Avoiding breakfast and eating a late dinner may increase death risk as well as other cardiovascular-related issues, especially for heart attack survivors, suggests a new study. For the study, the researchers had 113 heart attack patients, having a median age of 60 years, who were questioned about their regular eating habits. All the participants suffered from a serious kind of heart attack, ST-segment elevation myocardial infarction (STEMI). The researchers defined skipping or avoiding breakfast as eating absolutely nothing before noon, apart from beverages like water and coffee, at least thrice in a week. On the other hand, they defined late dinner as having food 2 hours before hitting the bed at least thrice a week. The study revealed that 58 percent of the participants skipped their breakfast, 51 percent had late night dinner while 41 percent followed both of these eating habits.
The findings of the study showed that those who followed such unhealthy eating habits had 4 to 5 times increased death risk and chances of suffering another heart attack or chest pain (angina) within 30 days post getting discharged from the hospital.
As per Marcos Minicucci, study author from Sao Paolo State University, the study shows that both of these eating habits are associated independently with poor health outcomes right after a person survives a heart attack. He further warned that those who have long working hours might particularly be more prone to eating late dinner and later not feeling hungry following morning.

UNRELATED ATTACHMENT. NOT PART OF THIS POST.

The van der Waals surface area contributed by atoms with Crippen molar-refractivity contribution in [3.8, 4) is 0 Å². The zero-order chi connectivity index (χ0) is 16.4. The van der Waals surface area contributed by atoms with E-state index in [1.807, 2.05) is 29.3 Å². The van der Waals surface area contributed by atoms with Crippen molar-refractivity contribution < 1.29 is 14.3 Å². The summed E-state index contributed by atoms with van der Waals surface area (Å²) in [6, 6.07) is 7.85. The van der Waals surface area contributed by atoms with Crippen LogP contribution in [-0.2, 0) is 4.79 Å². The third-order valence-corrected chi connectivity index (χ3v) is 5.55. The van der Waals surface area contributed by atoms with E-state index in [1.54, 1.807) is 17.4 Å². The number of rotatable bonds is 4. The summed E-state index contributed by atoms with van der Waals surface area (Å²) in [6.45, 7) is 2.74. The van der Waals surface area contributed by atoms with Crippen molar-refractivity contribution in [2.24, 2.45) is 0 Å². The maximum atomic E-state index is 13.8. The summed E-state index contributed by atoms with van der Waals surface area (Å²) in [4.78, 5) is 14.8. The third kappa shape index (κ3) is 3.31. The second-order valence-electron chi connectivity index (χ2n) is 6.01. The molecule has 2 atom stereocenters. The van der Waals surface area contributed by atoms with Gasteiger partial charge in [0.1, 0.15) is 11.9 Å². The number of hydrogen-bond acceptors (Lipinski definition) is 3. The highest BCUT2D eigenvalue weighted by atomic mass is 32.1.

Although the study concentrates on the deadly health effects both these eating habits have, particularly on STEMI patients, the habit of skipping breakfast isn’t uncommon and exists even among the people who are healthy. A survey conducted in 2011 showed that 31 million people in America skip their breakfast every day. Several who enrolled in the survey said that being extremely busy, running late, time constraints and more were the reasons why they skipped breakfast.
According to Minicucci, a good breakfast should generally comprise of whole fruits, a carbohydrate like cereals, bagels, whole wheat bread and dairy products like yogurt, cheese. In ideal cases, breakfast should consist of about 15-35 percent of the overall daily calorie consumption of a person, he further said. To help improve the eating habits of people, Minicucci suggested eating healthy breakfast and maintaining a minimum interval of 2 hours between dinner and bedtime.
Notably, the study appears in the European Journal of Preventive Cardiology.